Commercial Wireless Router

NeoGohan

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Mar 6, 2005
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So we have 3 wireless home routers at work that we use to give wireless access to people. I was wondering if the more expensive commercial wireless routers' signal are strong enough to replace all 3 since they are so much more expensive. I don't know too much about these commercial routers so I thought I'd ask here.
 

NeoGohan

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Mar 6, 2005
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I don't know an actual number of area covered but we have the wireless routers wirelessly bridged together. The two that are bridged to the main router get about 25-50%(closer to 25%) reception.

One of the commercial routers I am looking at is the Cisco 881W wireless router. We're going to use RADIUS and seeing if we can also take down two wireless routers with this one router. It's not necessary, but nice to use less routers if possible.
 

moetop

[H]ard|Gawd
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Apr 8, 2004
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I do not understand the need for the 881. Those have tons of crap you won’t use from your description. What about a 1250 http://www.cisco.com/en/US/products/ps8382/index.html Just make sure NOT to get the LWAPP Lightweight version (Unless you want to invest in a controller) you want the autonomous one, And make sure you order the one with the radios in it already.. :) and yes it supports radius.

It supports external antennas, and bridging if you can't get the range / coverage you need with one. NOTE you can’t use standard AF line power and run both radios on a 1250. You either need AT power, a POE injector (with enough power (AT)), or a power supply at the Accesspoint.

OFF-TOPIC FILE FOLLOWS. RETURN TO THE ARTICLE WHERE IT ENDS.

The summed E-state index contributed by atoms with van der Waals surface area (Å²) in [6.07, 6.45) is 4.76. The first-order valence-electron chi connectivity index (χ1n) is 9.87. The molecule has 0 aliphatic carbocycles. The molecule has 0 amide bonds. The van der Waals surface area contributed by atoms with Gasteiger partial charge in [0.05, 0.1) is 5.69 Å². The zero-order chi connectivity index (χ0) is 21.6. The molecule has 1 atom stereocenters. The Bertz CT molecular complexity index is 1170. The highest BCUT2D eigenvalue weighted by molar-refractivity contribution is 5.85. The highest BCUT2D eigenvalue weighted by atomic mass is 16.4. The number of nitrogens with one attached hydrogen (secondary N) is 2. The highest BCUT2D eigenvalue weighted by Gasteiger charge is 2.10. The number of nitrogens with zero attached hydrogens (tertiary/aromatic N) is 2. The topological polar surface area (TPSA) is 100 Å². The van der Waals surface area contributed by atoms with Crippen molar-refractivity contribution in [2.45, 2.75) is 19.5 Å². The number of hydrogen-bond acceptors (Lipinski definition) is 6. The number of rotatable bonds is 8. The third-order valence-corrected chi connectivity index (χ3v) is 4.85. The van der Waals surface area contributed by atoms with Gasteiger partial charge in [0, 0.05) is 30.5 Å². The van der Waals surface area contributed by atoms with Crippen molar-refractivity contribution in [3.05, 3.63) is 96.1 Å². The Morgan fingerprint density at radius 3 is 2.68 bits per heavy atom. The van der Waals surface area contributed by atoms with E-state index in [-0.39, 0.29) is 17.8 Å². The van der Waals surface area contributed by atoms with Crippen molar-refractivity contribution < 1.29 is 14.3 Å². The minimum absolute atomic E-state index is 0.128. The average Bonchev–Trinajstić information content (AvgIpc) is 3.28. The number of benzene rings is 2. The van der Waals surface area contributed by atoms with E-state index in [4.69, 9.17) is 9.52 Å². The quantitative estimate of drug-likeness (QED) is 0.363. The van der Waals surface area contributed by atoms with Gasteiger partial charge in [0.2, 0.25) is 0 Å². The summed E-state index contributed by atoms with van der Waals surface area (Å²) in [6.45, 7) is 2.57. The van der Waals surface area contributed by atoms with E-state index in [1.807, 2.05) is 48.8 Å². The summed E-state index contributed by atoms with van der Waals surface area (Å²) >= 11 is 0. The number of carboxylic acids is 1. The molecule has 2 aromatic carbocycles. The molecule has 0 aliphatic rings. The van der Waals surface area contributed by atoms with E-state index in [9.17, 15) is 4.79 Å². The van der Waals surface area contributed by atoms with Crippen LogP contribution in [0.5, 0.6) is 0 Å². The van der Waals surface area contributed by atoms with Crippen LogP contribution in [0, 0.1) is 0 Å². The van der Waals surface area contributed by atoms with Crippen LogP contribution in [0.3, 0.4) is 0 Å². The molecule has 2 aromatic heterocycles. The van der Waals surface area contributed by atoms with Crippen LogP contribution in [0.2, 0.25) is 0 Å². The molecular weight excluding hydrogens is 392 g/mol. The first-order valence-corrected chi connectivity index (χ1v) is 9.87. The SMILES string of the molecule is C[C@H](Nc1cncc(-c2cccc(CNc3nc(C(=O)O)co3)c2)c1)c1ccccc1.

NeoGohan

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Mar 6, 2005
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So this 1250 isn't a router right? I think I might be looking for a router. But hell what do I know. I barely understood anything you said about the 1250 lol.

We want to be able to put something in place to help with logging users actions as well. We were notified that one of our users downloaded a movie but we couldn't track who it was. That's why we wanted to use RADIUS, but I'm not even sure if that would do the trick?

Any advice would be great guys. I was looking at the 881W because I assumed it had a way to send logs to a computer for storage.
 

Matt Welke

Limp Gawd
Joined
Mar 17, 2004
Messages
354
Actually, if I were you, I'd forget about commercial routers and look into consumer routers that are customizable with firmware and external antennas.

DD-WRT is a firmware for a whole bunch of routers that makes them more stable and allows for tons of customization. I personally don't use RADIUS but I do believe it has support for it as well.

The WRT-54GL (special version of the common blue box router) supports this firmware and has a good amount of memory. It also allows you to hook up external antennas. You can get big omnidirectional antennas and cover your entire office with just one router, or you can also use directional antennas and do links that way.